Ara h 1-specific oligoclonal TCL were generated from peripheral blood mononuclear cells (PBMC) of peanut-allergic subjects using 5,6-carboxyfluorescein diacetate succinimidylester (CFSE)-based methodology [53] as described [49], with CPE (100 μg/mL), Ara h 1 (10 μg/mL) or 20-mer peptides spanning the Ara h 1 sequence [11 amino acid (aa) overlap (17 aa overlap for the last peptide); Table S3; 10 μg/mL/peptide] as the driving antigens. All TCL were tested for specificity (proliferation) to individual Ara h 1 20-mers (10 μg/mL) as well as CPE (100 μg/mL) and/or Ara h 1 (10 μg/mL). Core epitope sequences were mapped within selected 20-mers using peptide sets truncated from the N- or C-terminus of the 20-mer as described [49].

T cell assays

All culturing was performed in RPMI-1640 containing 2 mm l-glutamine, 100 IU/mL penicillin-streptomycin and 5% heat-inactivated human AB serum (Sigma-Aldrich, St Louis, MO, USA) (cRPMI). Antigen-induced TCL proliferation was assessed by 3H-thymidine (3H-TdR) uptake assays as described [49]. A stimulation index (SI; cpm antigen-stimulated T cells/cpm unstimulated T cells) ≥ 2.5 was considered positive and all positive responses confirmed in ≥ 2 assays. HLA-restriction of epitope recognition by TCL was assessed using monoclonal antibodies (mAb) against HLA-DR (L243), HLA-DQ (SVP-L3) or HLA-DP (B7/21) to block epitope presentation as described [49]. To allow detection of peptide-induced CD4+ T cell proliferation within whole PBMC, 7-day cultures of CFSE-labelled PBMC were set up as described for TCL generation [49]. At least 10 000 CD4+ T cells were analysed per sample and SI calculated as percentage of CD4+CFSElo (proliferated) cells with antigen/percentage of CD4+CFSElo cells without antigen (background). The detection threshold for a specific response in this assay was assessed by expanding peptide-specific TCL from proliferated CD4+ cells over a range of SI values for three subjects. Specific TCL could be generated from divided T cells with SI as low as 1.1 in all three subjects (data not shown) allowing designation of an SI ≥ 1.1 as positive.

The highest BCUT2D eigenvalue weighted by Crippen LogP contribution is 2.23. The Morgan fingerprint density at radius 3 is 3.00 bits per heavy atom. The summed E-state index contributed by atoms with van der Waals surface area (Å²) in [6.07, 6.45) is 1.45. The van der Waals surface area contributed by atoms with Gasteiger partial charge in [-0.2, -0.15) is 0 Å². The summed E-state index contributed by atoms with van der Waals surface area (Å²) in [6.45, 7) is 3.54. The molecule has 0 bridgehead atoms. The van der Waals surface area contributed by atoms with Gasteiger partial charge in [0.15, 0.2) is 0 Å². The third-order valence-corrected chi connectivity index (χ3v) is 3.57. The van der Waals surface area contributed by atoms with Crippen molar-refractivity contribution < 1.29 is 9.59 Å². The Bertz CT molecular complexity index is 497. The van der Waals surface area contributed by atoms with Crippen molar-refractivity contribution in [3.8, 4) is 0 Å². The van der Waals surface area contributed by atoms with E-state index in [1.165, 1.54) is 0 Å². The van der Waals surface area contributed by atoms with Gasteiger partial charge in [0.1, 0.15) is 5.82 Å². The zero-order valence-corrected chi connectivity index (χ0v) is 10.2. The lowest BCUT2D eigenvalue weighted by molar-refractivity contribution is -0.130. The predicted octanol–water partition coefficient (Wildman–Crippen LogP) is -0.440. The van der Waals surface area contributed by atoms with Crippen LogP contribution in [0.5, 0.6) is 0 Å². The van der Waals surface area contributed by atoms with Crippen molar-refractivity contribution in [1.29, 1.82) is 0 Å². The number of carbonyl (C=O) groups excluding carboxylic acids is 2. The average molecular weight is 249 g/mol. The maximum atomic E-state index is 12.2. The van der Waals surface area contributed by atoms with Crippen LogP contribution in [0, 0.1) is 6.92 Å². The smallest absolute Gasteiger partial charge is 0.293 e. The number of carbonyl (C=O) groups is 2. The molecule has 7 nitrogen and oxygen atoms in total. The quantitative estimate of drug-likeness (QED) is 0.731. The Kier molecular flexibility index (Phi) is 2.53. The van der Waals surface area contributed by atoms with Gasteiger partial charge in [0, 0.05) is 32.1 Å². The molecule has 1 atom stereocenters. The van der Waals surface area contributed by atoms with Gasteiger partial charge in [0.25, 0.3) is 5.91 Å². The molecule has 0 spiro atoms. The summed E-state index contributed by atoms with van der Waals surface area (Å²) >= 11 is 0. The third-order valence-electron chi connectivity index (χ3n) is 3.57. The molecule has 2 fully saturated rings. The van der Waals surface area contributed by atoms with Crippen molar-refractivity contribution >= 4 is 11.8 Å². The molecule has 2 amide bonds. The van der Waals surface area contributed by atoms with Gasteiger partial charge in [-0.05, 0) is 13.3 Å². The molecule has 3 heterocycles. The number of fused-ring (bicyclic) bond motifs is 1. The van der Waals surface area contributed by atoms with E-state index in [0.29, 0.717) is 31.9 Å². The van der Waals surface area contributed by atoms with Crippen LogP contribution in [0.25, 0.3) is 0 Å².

Basophil activation test

Basophil activation was assessed by CD63 up-regulation detected by flow cytometry as described [54]. Positive controls were rabbit anti-human IgE antibody (7.5 μg/mL; DAKO Corporation, Carpinteria, CA, USA), N-formyl-methionine-leucine-phenylalanine (fMLP) (0.4 μg/mL; Sigma) and CPE. CPE, Ara h 1 and peptides were tested over a 3-log concentration range (5, 0.5 and 0.05 μg/mL).

Results

Selection of Ara h 1 20-mer peptides containing CD4+ T cell epitopes most reliably recognized by peanut-allergic subjects

A total of 145 Ara h 1-specific TCL were generated from PBMC of 18 HLA-diverse peanut-allergic subjects (Tables S1 and S2) by isolating and expanding antigen-specific (proliferated) CD4+CFSElo T cells from 7-day CFSE-labelled PBMC cultures stimulated with CPE, Ara h 1 or pools of Ara h 1 20-mer peptides collectively spanning the Ara h 1 sequence (Table S3). The 20-mer peptide(s) recognized (SI ≥ 2.5) by each subject are shown in Table 1 and data summarized in Fig. 1. For some subjects, CPE or Ara h 1 stimulation generated most TCL whilst for others it was the peptide pools. Where TCL were generated from a given subject using different antigen preparations (CPE, Ara h or peptide pools), TCL 20-mer specificities were comparable. Overall, there was no bias in the TCL 20-mer specificity generated depending on antigen preparation.

Table 1. Proliferative responses (thymidine uptake) of T cell lines to Ara h 1 20-mer peptidesThumbnail image of
Figure 1.

Donor responder frequency profile for Ara h 1 20-mer peptides. Donor responder frequencies for TCL recognition of Ara h 1 20-mer peptides (n = 18 peanut-allergic subjects).